Today io9.com, a website I generally enjoy, had an almost entirely credulous and positive take on the “Paleolithic diet” by George Dvorsky. The Paleolithic Diet claims that the reason for modernity obesity and unhealthiness is, essentially, the agricultural revolution; that we evolved to eat like our hunter-gatherer forebears and our current diet is toxic because we didn’t evolve to eat it. The Paleo Diet shuns grains in almost any forms and encourages a lot of meat consumption along with generous portions of vegetables.
Well, look: it’s really important to maintain a healthy weight, and if the Paleo Diet is the vehicle to do that, hey, good for you. I am very happy if more people stop eating so many French Fries and refined sugars, and most people would definitely benefit from more vegetables in their diet. But like a lot of lifestyle changes, the Paleo Diet seems to activate the inner evangelist in a lot of people. And the kind of blanket arguments that this is the way to eat are just not credible. Plenty of people eat grains (and some sugars) and maintain a healthy weight. That’s because, by and large, they eat sensibly and in moderation, exercise regularly, and in general take care with the number of calories they consume and burn. Indeed, despite its claims to being a callback to an earlier age, the Paleo Diet seems to me to incorporate a lot of contemporary thinking, most of it unhealthy: extremism rather than moderation, black and white rules rather than questions of portions and frequency, and a general orientation towards gimmickry and quick fixes rather than gradual and contingent change.
The claim that eating like a caveman is the only way to eat healthily simply doesn’t seem to bear scrutiny. Often, people talking about this diet speak in a sloppy way about evolution, saying that evolution “intended” certain things, which is always problematic. Evolution privileges survivability, and it’s precisely for that reason that there was an advantage in our natural selection towards being able to consume as many different kinds of calories as possible. The agricultural revolution occurred some 10,000 years ago; the modern obesity epidemic is less than a hundred years old. And some of the healthiest diets in the world have a grain base. For example, on many metrics the Japanese are the healthiest people on earth. The staff of life in Japan is rice.
But here’s maybe a more important point: people on the Paleo Diet simply are not eating like paleolithic humans. Rational Wiki has the goods here, listing the type of foods paleolithic humans actually ate, which Paleo diet enthusiasts are unlikely to eat:
- Small game – really small game – like rats, mice and squirrels.
- Unpleasant plants, pre-selective breeding. Sour and bitter tastes existed in many plant foods before human interference. Although paleolithic man probably would avoid downright foul-tasting (and likely poisonous) food, the plants that they ate were hardly nice, friendly spinach or carrots. Many modern vegetables are more pleasant mutations of less pleasant or even poisonous plants such as the genuses solanum (tomatoes, potatoes, peppers) and prunus (almonds, peaches, apricots, plums, cherries). Safe varieties were likely discovered by just eating them and hoping it didn’t kill anybody. In addition, paleolithic people are known to have eaten woody stems, stripped bark, and pith: things suspiciously absent from the modern paleo diet that probably contributed to the extreme wear and tear on their teeth observed in fossil individuals.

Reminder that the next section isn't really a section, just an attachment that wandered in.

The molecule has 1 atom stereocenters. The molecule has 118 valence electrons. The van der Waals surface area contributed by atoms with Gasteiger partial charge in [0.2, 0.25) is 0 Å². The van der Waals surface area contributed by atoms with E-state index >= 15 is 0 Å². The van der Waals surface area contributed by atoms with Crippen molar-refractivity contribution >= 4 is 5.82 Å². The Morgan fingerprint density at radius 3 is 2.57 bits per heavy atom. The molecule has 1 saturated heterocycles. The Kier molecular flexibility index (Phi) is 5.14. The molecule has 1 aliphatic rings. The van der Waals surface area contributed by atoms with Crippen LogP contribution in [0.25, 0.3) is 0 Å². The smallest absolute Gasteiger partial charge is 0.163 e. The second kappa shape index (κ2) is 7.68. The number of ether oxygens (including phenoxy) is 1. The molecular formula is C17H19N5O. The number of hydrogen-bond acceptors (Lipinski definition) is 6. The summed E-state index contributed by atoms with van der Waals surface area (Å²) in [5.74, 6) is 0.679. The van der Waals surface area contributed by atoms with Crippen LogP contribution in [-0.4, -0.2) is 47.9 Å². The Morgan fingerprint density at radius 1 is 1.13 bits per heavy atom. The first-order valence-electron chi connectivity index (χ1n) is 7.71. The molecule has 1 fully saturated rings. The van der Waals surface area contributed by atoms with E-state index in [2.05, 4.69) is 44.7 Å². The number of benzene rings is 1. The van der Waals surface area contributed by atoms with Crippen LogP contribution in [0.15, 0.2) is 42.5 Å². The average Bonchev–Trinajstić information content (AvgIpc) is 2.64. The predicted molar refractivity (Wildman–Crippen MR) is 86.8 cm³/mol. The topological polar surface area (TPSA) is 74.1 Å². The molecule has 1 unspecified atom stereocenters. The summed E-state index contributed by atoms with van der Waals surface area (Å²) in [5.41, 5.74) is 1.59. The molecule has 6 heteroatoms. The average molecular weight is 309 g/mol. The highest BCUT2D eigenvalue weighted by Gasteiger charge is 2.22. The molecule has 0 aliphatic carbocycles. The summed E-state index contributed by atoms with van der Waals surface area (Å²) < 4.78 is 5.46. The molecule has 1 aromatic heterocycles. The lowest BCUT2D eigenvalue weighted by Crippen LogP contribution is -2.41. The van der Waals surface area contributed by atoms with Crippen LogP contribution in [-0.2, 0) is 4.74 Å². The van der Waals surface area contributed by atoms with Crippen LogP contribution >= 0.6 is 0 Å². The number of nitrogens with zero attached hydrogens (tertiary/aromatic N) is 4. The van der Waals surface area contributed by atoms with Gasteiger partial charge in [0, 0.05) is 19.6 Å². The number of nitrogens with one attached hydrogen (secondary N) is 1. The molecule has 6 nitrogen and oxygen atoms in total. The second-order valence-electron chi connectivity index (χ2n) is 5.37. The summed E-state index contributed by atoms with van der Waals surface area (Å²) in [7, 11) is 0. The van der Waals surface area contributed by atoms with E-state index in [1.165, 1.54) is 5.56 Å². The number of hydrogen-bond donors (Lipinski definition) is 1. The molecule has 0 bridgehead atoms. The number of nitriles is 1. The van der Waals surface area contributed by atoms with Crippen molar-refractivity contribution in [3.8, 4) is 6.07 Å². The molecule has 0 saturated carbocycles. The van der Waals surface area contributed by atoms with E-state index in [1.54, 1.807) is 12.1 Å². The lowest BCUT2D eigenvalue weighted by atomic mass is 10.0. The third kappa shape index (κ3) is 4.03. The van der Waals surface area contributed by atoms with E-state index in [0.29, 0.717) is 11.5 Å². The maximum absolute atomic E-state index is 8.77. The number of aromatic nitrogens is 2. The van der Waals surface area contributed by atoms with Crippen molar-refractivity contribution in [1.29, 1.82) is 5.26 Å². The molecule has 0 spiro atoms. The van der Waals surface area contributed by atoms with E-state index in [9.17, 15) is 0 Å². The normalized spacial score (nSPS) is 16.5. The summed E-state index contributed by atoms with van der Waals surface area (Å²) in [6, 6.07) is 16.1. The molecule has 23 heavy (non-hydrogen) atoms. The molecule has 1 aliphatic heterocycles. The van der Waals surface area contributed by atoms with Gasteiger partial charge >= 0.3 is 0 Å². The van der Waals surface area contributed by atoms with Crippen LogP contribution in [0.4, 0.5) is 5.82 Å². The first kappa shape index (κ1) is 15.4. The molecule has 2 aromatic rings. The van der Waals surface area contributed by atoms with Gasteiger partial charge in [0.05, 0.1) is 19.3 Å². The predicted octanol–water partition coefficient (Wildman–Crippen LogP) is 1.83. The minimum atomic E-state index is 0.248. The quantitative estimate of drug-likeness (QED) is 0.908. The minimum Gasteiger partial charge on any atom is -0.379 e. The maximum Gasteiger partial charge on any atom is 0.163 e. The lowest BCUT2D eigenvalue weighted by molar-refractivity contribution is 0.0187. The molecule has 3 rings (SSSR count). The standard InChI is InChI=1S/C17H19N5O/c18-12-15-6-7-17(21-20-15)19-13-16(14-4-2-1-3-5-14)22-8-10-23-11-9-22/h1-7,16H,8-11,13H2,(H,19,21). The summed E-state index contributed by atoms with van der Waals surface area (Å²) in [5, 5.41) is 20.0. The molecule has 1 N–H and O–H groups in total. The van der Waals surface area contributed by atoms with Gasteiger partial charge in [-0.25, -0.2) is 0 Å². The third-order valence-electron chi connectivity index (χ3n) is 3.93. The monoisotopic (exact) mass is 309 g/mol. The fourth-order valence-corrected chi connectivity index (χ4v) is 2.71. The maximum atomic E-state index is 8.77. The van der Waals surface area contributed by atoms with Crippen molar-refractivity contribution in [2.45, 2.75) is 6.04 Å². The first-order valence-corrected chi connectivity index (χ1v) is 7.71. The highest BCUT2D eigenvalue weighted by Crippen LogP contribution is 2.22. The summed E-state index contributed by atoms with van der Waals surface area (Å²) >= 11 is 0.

- Organ meat – a critical part of paleolithic man’s diet. Does the average paleo dieter eat brains, tongues, stomach, eyes, liver, or kidneys? All of these brought important nutrition to our “healthy” ancestors that doesn’t exist in white meat and cuts of grazing beef.
- Insects, especially grubs and large beetles, including roaches.
- Lizards, newts, frogs, turtles and anything else that had meat on its bones.
- Grains and other starches such as sorghum, wild corn (in both North and South American), potatoes (South America), and a large variety of seeds. Evidence for consumption of legumes such as wild lentils has also been found, along with stone tools associated with processing them.
The point about the vegetables has to be stressed: the veggies people on the Paleo diet are eating are nothing like those eaten by actual paleolithic humans. Vegetables have been through, in many cases, millennia of selective breeding and agricultural manipulation. The veggies eaten by Paleo enthusiasts, even those that emerge from local organic farms, simply are not like those eaten by cavemen. Neither are the meats, again, even if they’re coming from organic farms; cows, chickens, and pigs have been selectively bred for centuries upon centuries, and the taste and nutritious value of their meat simply isn’t the same as that which we once hunted for.
Again, let me stress: if you’re on the Paleo diet, and it’s working for you, I’m not out to knock it. I’m just saying that the all-or-nothing thinking a lot of people associate with the diet isn’t helpful, and frankly I think the way the diet is justified is founded on a lot of junk anthropology. There are some people who cannot get thin and healthy no matter what their diet is, thanks to genetic predispositions, and those people often require surgical intervention. There are some people who can eat whatever they want and stay healthy. For the rest of us, there are many different possible healthy diets, a lot of individual choices, a commitment to being healthier, and hard work. A little couscous isn’t going to kill you, and eating more bacon isn’t going to solve your health problems. Ultimately there’s just being sensible and making the best choices you can.